In December of last year Uber published a report on safety on its US platform. It was a bold move accompanied by calls for other forms of transportation to follow suit and help to expose the extent of the issue for women in the US. While in many respects Uber is putting itself on the line with the report, it is worth bearing in mind that women around the world to varying extents deal with the very real dangers of traveling alone – particularly late at night – and ride sharing platforms are not the only players in the game.
As cities move towards automated public transportation, governments have to be increasingly creative and proactive rather than reactive about ensuring that women are not targeted as they travel. For example, here in Taipei, buses are fitted with a straightforward alarm bell that passengers can press to alert the driver in the case of sexual harassment. The expectation is that the driver will take the lead in handling the issue, and informing the police – a simple solution, but certainly not an infallible one. Considering the move to autonomous vehicles, how would this system work without the presence of a driver?
Is a driverless vehicle a safer vehicle?
In late spring of 2020 Taipei’s first driverless bus will start running a late night service between the hours of midnight and 2am along Xinyi Road, a major thoroughfare that connects the administrative heart of the city to a busy shopping and clubbing district. If the two-month trial period is successful the city plans to roll out a midnight to 5am service to further serve the needs of late night revelers. While the current proposal includes a staff member to intervene in an emergency, it seems logical that the ultimate goal is to create a genuinely human-free service. What then of safety concerns in the wee hours of the morning?
Uber’s US example offers some lessons on how to incorporate safety features that could provide a rapid response and a deterrent for predators, making it clear that they are unlikely to get away with their actions. For example, Uber has begun introducing an in-app emergency button which can inform the emergency services of the location of the Uber. Similarly, driverless vehicles could be connected to an on-bus alert system which serves a similar function and notifies the nearest police station of the vehicle number and location on the route.
Additionally, pressing the button could also cause the video recording system to flag the precise moment the report was made in order to easily and efficiently find evidence, facilitating the process of making the report by the person who has been assaulted. Automated buses should also have external cameras which may help police investigate alleged incidents.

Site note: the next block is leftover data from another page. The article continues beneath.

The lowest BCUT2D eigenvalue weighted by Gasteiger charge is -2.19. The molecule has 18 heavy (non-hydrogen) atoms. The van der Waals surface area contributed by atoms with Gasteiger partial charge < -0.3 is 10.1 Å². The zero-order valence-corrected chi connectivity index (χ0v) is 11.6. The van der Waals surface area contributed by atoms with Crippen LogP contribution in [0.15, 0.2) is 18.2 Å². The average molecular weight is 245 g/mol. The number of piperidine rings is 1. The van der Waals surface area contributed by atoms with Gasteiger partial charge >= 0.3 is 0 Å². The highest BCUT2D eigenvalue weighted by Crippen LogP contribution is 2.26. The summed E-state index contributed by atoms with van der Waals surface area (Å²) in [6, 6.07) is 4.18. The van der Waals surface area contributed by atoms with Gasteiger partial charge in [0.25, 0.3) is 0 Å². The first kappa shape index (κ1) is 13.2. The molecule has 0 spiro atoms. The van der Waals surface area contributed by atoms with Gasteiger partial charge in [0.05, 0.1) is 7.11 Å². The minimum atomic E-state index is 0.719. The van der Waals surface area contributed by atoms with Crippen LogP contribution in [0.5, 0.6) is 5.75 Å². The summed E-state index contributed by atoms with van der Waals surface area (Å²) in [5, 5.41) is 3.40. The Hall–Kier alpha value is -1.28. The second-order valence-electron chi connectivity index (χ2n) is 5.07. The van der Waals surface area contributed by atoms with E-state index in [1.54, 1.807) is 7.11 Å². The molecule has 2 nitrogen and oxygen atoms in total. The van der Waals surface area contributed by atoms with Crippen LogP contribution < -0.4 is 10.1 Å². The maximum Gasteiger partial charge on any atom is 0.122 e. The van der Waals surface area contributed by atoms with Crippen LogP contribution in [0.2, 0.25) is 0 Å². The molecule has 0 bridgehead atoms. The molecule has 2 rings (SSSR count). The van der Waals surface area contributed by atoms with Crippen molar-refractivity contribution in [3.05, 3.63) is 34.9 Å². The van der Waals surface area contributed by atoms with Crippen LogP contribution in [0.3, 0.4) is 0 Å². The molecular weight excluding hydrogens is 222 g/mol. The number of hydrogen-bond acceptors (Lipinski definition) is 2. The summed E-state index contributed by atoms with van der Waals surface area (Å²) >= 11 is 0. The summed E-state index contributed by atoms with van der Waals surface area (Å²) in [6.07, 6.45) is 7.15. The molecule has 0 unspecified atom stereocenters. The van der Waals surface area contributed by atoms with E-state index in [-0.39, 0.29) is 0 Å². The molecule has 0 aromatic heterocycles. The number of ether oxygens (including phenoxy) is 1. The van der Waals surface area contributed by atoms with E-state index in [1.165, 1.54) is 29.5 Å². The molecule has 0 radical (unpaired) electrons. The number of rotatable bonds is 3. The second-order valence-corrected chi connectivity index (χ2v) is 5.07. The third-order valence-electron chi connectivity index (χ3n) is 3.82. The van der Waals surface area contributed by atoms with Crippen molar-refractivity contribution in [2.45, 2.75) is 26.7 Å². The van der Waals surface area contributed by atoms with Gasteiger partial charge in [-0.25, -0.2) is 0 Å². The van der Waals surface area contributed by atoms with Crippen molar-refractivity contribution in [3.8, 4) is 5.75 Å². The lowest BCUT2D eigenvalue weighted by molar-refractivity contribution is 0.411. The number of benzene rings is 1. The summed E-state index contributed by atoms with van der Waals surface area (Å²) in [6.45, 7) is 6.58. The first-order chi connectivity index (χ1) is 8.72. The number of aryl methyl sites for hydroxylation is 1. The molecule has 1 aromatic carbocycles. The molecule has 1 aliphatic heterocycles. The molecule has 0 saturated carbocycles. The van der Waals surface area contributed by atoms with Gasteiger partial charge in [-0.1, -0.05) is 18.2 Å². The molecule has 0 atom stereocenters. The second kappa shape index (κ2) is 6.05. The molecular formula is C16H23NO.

As in other countries, it is thought that sexual assaults are vastly underreported in Taiwan for the fear of having to ‘prove’ the assault took place. An environment with good lighting and smart camera systems can go a long way towards alleviating such fears, removing the burden of proof and ideally allowing a modicum of anonymity for the victim.
Will autonomous bus services be able to displace ride-sharing and taxis? Potential routes for autonomous buses are limited in Taipei city as the road layout necessary – dedicated bus lanes – is not evenly distributed throughout the city, which means that ride sharing platforms such as Uber are likely to remain popular.
Safety and Ridesharing
Other major cities across the globe have banned Uber outright, with London recently imposing a second ban late last year after a string of safety failures including drivers faking their credentials. The government in Taiwan has been particularly keen to bring Uber into line, insisting that drivers must pass the local taxi driver test and get the accompanying professional number plates. However, this measure does not entirely solve the issue of drivers ‘borrowing’ an Uber vehicle, as was the case with the DiDi ridesharing service in China, where a son used his father’s account to find his victim.
It remains to be seen if Uber Taiwan will follow its US counterpart with another measure mentioned in the Uber US safety report – insisting on Real-time ID checks where the driver must take a live photo before accepting a ride to verify that they are the authorized driver. Another solution is the introduction of facial recognition in vehicles to confirm the driver’s identity, a strategy DiDi and others are currently working on.
Although the US Uber facial recognition verification method appears to rely on mobile phone technology an alternative solution could come in the form of dash-cams with facial recognition enabled in the interior camera. Additionally dash-cams offer security to drivers who, according to the Uber report, often report incidents of abuse, or indeed sexual assault. Making dash cam or driver recorders compulsory in a ride-sharing vehicles give both drivers and passengers improved safety and accountability.
The changing face of mobility has the potential to have a very positive impact on the female safety in urban environments. However, at the moment, issues remain with both ridesharing, and public transportation (autonomous or manned) – a fact underlined by the data released by Uber a few weeks ago.
Written by Phoebe Cassidy, writer and long-term resident of Taipei, Taiwan.
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